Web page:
These applications must be denied until a provider with strong financial resources is actually in place and can guarantee quality service and maintenance. They should also possess the ability to install new copper lines where necessary. These applications must be denied until AT&T provides their “state-of-the art” broadband networks into more of Northern California’s mountainous areas. Until they can provide the above they must be held accountable

AT&T asserted that we landline users are “a few remaining customers.”

Of the 7 million landlines in California, 5 million of them are in Northern California. That number is not “a few.” Is AT&T obfuscating by mixing urban and rural populations, or different areas of the state? Where have they actually placed functional broadband? Is it in privileged communities with a more lucrative market and is there an equity issue?

The February 22, 2024 Ukiah CPUC Hearing gave plenty of clear information about how copper 1andlines are valued for lives as well as livelihoods.

Although not the purpose of the Ukiah Hearing, public comments and complaints provided clarity about the consequences of this self-serving corporate decision. Many of the complaints would never have been expressed if proper upgrades and maintenance had happened. One story after another validated what had been done or not done. 

Such things as 1) not maintaining equipment so that customers were led to think that the alternative cell system (AT&T state-of-the-art) was a viable alternative so they gave up their landlines, 2) refusing to install new landlines, thus contributing to serious safety issues in our area, 3) and electing to do few upgrades and proper maintenance.

The company should be required to upgrade and repair lines they apparently ignored. Frequent reports of static on lines, especially in wet weather, would disappear with new lines. Will the CPUC be asking for increased rates to subsidize repairing same for the new provider? Customers faithfully paid their monthly bills, but were cheated of service. Was public funding also involved in some way? AT&T was not up-front about their new business tactics.

During the hearing both the AT&T representative and lawyer stated that landlines “were not being taken away” and alluded to the same “possible providers” in company literature. The company must provide documented guarantees that a service provider will be on the end of “the line that is not being taken away.” We were personally told that “your landline is not being taken away.” Smoke and Mirrors! Maybe, but who will be on the other end of that line? And, the promise of a “6 week continuance” is insulting.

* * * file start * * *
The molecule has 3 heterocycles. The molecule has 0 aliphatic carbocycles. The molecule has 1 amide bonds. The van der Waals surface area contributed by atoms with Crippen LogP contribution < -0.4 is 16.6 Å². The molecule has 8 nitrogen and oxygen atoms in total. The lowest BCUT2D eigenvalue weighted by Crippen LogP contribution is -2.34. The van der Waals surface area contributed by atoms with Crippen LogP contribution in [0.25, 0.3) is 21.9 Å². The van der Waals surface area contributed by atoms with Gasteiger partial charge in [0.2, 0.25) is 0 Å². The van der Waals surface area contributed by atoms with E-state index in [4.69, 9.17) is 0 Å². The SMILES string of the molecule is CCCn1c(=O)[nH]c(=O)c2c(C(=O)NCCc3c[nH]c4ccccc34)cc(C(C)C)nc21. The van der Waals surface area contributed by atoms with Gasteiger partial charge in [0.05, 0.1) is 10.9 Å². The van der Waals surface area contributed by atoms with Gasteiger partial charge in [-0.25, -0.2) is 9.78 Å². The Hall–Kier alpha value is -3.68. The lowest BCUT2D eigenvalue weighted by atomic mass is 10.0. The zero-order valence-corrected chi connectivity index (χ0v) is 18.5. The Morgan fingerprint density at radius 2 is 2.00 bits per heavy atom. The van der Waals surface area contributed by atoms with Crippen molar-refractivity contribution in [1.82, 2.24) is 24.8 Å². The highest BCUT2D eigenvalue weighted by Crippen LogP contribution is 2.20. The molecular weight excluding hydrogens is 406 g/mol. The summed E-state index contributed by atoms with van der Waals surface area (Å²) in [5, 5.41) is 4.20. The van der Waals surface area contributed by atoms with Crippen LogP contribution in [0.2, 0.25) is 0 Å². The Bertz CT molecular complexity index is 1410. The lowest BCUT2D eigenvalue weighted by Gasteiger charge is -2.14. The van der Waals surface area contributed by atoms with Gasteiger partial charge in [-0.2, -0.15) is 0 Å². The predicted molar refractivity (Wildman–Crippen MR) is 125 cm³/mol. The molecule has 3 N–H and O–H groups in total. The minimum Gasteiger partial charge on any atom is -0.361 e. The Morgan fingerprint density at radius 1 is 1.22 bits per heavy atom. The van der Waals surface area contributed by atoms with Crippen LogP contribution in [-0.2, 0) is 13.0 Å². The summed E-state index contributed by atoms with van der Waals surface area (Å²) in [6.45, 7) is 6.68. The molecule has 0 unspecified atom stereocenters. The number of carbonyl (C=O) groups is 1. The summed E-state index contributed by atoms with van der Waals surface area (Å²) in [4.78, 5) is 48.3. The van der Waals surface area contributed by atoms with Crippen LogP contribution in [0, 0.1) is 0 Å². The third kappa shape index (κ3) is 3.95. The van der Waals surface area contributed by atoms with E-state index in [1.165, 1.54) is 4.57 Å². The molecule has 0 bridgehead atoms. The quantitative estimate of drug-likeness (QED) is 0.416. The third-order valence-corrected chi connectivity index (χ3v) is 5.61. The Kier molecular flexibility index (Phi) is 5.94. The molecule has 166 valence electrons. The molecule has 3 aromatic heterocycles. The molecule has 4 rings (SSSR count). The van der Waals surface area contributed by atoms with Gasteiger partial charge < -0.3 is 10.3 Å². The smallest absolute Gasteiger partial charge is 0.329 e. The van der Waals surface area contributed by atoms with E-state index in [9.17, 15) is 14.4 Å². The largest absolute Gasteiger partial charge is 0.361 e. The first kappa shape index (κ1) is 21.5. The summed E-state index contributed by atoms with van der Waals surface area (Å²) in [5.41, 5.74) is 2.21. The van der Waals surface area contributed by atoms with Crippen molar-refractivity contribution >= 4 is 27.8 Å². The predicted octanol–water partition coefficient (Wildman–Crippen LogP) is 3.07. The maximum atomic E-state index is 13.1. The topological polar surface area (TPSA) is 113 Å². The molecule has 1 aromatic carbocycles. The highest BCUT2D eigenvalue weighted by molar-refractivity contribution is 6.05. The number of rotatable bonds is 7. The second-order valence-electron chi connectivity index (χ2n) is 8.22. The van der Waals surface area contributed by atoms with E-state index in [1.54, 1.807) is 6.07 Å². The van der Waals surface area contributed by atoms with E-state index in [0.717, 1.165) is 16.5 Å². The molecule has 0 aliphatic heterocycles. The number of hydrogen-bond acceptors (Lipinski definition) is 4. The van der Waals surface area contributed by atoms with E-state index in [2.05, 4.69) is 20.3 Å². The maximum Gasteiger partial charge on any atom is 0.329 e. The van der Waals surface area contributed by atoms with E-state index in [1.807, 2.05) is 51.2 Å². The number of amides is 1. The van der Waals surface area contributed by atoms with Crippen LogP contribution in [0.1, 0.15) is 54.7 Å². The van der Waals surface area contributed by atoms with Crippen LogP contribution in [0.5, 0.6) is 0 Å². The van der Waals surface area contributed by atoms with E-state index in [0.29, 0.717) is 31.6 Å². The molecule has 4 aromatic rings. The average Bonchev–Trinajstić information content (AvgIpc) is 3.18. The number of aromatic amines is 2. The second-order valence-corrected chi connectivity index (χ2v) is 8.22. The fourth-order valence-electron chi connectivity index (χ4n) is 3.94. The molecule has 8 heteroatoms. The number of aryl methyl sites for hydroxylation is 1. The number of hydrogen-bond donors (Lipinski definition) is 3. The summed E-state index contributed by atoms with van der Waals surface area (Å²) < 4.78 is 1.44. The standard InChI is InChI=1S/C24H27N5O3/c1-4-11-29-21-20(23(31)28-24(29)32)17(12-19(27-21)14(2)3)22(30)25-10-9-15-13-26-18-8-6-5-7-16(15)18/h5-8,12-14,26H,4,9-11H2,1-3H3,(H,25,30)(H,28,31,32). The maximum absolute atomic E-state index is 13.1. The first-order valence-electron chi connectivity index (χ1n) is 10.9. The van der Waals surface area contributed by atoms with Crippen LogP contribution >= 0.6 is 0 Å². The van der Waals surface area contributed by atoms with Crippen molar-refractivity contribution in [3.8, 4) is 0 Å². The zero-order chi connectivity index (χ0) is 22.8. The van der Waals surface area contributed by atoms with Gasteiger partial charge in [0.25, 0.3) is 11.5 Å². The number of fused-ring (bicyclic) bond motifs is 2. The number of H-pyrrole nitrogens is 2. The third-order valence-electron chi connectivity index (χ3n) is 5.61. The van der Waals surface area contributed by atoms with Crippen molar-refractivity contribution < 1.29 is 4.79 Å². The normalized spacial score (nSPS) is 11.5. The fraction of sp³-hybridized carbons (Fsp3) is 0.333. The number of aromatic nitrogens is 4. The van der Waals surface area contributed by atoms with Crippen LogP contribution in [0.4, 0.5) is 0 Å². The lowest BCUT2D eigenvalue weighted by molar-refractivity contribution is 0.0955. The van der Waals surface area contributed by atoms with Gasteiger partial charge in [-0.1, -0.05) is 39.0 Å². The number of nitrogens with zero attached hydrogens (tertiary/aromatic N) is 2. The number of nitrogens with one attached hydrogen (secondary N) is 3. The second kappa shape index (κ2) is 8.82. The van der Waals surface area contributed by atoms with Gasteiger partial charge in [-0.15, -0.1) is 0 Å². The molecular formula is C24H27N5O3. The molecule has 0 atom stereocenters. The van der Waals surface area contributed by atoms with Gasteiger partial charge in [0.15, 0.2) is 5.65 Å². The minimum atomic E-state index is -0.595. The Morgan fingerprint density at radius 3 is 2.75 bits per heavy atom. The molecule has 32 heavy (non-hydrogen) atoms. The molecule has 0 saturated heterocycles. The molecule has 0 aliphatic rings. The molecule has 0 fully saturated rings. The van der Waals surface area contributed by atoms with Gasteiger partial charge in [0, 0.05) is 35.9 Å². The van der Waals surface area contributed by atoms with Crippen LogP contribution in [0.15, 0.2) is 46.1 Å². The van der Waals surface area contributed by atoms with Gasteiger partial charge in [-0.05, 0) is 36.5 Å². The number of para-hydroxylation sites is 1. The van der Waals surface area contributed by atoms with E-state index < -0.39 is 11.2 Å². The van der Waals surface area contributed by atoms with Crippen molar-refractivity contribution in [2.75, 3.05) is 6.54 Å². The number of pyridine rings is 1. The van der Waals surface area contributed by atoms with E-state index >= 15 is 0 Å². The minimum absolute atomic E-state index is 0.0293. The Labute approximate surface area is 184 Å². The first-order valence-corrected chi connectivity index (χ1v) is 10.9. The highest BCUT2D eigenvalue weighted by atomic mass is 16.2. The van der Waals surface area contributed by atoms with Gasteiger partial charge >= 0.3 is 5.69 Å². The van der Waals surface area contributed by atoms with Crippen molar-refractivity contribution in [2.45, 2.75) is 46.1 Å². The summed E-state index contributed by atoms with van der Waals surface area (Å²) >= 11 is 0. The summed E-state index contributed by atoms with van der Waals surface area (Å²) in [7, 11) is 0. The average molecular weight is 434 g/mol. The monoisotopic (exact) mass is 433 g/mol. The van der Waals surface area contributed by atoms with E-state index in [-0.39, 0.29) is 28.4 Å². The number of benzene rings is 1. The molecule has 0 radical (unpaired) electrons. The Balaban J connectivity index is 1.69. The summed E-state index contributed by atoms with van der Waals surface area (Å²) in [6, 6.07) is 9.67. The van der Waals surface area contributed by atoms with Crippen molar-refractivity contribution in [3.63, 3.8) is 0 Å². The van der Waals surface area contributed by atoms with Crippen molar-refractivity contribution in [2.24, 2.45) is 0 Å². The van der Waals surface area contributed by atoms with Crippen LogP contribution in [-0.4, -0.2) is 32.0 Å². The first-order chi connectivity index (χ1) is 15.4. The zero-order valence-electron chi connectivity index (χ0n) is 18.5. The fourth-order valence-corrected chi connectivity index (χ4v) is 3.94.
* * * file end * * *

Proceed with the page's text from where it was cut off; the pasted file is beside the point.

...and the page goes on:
AT&T states that another provider “can provide” service. That language must be changed to a provider “is in place, will provide, and is capable of providing.” Otherwise, this is an uncertain and weak promise.

At the Ukiah Hearing the public was speaking the truth. A public utility should never place its profits before the people it is supposed to serve. If the “state-of-art” broadband or cell service is in such great demand then it be put in place before releasing them from these obligations.

As currently presented, please deny the request by AT&T to escape the default landline phone service provider (COLR/carrier of last resort) and/or to relinquish its Eligible Telecommunications Carrier Designation.

At the very least, move their closure date to 2030 or 2035, so that they can put in adequate cell and broadband service to Mendocino County.

Sacrificing people for profits is not something the CPUC should honor or facilitate. Please protect the vulnerable public. This is an equity issue, especially for seniors, as well as being one that can be life threatening.

PS. AT&T quotes from application…

Application A.23-03-003: Joint Consumer Advocates Public Participation Hearing Handout

What is this proceeding about?

• At least one telephone company in your area is legally required to provide access to phone Service to anyone in its service territory who requests it. This is known as the Carrier of Last Resort (COLR) obligation which ensures that everyone in California has access to reliable phone service. AT&T is the designated COLR in your area.

• AT&T is asking the CPUC to allow it to decide whether you can get AT&T telephone service, even if there is no other telephone provider in your area who is obligated to provide service.

• AT&T is asking the CPUC to change the rules and remove the safety net that guarantees access to affordable, quality phone service.

How could this affect me and my community?

If the CPUC grants AT&T’s request: ;

• AT&T could decide to not provide service to you as soon as six months after the application is granted.

• You could be required to pay more for telephone service, receive lower quality service, buy phone service as part of an expensive “bundle,” or depend on cell service (which is not reliable or available in some areas.

• If you live in a Mountain Community you may not be able to maintain a landline as emergency backup for when there are outages due to cell phone network being damaged or destroyed by winter storms, wildfires, or other severe weather events.

• If you are a Lifeline customer or Deaf and Disabled Telecommunications (DDTP) customer, you may not be able to obtain those services. As a COLR, AT&T is legally required to provide low-cost telephone service to low-income households through the LifeLine program.